The Bible says in Romans 3:10-12, “For all of us have become like one who is unclean, And all our righteous deeds are like a filthy garment” and in Romans 3:10-12, , quoting from Psalm 14, God makes it clear that left on our own, no one is good or even seeks after Him, “There is none righteous, not even one; There is none who understands, There is none who seeks for God; All have turned aside, together they have become useless; There is none who does good, There is not even one.” Philosophy and religion fail because they are not powerful enough to either change man or satisfy the penalty of sin.
Consider if a man was finally able to change himself to the point that he no longer sinned. What then? He still has a problem because he is already guilty and condemned by the sins he has already committed. A murderer is not set free simply because he no longer murders. A thief must still make restitution even if he no longer steals. A liar is still responsible for the damage his lies have caused others even if he only tells the truth from now on.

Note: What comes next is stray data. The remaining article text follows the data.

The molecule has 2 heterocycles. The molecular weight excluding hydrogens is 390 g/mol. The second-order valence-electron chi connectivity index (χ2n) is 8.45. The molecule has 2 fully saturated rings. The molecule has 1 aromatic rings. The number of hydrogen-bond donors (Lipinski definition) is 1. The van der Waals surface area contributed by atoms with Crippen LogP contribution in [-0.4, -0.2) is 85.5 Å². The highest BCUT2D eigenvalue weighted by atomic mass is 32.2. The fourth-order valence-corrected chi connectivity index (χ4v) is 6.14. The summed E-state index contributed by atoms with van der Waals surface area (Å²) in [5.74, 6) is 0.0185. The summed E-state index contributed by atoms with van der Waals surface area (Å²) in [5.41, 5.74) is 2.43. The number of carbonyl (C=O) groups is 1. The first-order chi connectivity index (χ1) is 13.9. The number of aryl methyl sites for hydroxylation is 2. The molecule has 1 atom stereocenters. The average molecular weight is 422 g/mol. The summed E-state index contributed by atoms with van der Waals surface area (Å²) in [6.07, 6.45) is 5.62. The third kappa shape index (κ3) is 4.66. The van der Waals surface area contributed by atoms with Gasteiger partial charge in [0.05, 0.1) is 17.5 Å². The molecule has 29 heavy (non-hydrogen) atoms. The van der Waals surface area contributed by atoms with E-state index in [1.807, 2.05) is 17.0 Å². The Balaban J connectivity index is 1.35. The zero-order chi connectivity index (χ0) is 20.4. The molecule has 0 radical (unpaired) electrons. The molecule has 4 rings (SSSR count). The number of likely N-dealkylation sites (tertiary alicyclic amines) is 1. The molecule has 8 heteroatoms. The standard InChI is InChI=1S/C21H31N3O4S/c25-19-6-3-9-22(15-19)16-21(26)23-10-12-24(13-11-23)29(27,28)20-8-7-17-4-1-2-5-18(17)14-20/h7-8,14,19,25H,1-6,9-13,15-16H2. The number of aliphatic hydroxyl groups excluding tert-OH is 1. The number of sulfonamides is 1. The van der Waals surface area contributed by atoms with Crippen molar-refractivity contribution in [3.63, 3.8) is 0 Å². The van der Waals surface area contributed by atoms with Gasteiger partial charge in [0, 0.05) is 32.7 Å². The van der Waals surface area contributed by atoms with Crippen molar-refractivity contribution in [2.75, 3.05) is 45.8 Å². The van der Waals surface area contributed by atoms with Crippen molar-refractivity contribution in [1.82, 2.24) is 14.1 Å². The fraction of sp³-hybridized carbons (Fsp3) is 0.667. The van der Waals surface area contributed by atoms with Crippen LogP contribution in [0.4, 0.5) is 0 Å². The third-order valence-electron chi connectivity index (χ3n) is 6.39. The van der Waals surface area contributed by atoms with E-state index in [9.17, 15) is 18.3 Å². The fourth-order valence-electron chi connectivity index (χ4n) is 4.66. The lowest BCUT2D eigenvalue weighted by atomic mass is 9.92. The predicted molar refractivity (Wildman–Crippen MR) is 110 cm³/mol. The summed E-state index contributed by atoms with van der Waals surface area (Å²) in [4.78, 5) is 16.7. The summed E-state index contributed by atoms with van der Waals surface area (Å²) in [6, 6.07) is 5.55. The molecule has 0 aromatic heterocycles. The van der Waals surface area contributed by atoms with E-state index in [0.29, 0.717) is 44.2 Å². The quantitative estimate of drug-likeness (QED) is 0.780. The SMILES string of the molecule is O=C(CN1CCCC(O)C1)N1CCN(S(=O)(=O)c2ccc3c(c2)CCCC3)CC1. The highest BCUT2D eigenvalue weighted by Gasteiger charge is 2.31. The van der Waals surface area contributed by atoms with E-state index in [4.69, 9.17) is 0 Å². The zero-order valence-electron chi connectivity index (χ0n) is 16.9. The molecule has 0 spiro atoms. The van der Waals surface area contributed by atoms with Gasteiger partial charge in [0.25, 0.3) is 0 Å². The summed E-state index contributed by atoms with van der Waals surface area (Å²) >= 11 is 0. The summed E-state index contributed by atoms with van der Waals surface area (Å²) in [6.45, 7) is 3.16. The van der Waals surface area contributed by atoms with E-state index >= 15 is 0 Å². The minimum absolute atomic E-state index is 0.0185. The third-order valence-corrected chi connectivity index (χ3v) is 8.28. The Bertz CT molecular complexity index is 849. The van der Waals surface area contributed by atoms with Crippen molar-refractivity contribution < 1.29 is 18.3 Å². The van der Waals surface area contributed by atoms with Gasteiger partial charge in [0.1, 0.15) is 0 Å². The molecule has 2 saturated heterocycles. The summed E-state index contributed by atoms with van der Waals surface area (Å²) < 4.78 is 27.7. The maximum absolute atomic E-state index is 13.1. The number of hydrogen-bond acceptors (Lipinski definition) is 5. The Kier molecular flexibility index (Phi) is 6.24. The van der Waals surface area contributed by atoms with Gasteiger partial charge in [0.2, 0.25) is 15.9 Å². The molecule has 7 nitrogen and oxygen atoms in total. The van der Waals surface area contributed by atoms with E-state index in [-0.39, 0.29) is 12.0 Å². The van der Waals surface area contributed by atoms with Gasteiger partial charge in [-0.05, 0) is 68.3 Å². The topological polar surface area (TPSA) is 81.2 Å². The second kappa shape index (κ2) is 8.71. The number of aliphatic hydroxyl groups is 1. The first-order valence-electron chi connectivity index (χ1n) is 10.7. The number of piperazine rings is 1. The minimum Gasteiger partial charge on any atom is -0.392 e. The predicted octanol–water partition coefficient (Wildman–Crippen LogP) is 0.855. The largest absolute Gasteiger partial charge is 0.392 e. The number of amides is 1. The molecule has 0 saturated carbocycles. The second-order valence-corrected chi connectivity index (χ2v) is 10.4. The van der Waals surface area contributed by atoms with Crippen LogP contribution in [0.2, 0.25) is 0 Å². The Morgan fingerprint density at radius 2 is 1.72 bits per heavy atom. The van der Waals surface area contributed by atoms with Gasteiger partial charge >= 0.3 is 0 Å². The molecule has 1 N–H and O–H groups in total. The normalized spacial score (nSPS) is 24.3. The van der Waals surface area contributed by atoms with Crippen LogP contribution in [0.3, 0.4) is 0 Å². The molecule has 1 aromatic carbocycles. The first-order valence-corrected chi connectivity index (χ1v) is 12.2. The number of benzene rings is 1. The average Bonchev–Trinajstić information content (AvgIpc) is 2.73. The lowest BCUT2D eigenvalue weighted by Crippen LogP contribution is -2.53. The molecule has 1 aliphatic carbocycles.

The wages of sin is death
(Ezekiel 18:20; Romans 6:23)
And the penalty must be paid.
Many religions instituted animal sacrifice as a means to pay this penalty. This was in keeping with God’s instructions in the Law, but such sacrifices could never take away sin. They had to be continually made because of man’s continuing sin, and an animal is not the equivalent of a man. They were only a shadow of what had to come as Hebrews 10:1 states, verse 4 adding, “for it is impossible for the blood of bulls and goats to take a away sin.” (See also Psalm 50:8-12; 51:16ff; Isaiah 1:11-15; Jeremiah 7:21ff; Hosea 6:6; Micah 6:6ff).
There were those men powerful enough to cause others to die in their place, but even that would not satisfy, for the death of the one murdered would only satisfy the penalty of his own sin and not that for anyone else.
An equivalent sacrifice would have to be made,
But it would have to be sinless itself.
Only the power of God could do this,
That is exactly what Jesus Christ did.
- Jesus became a man so He would be an equivalent payment for other men.
- He was sinless, so His death could be a true substitution and not a payment for His own sin.
- He was also God, so His sacrifice would be of infinite worth so that it could be applied to all men.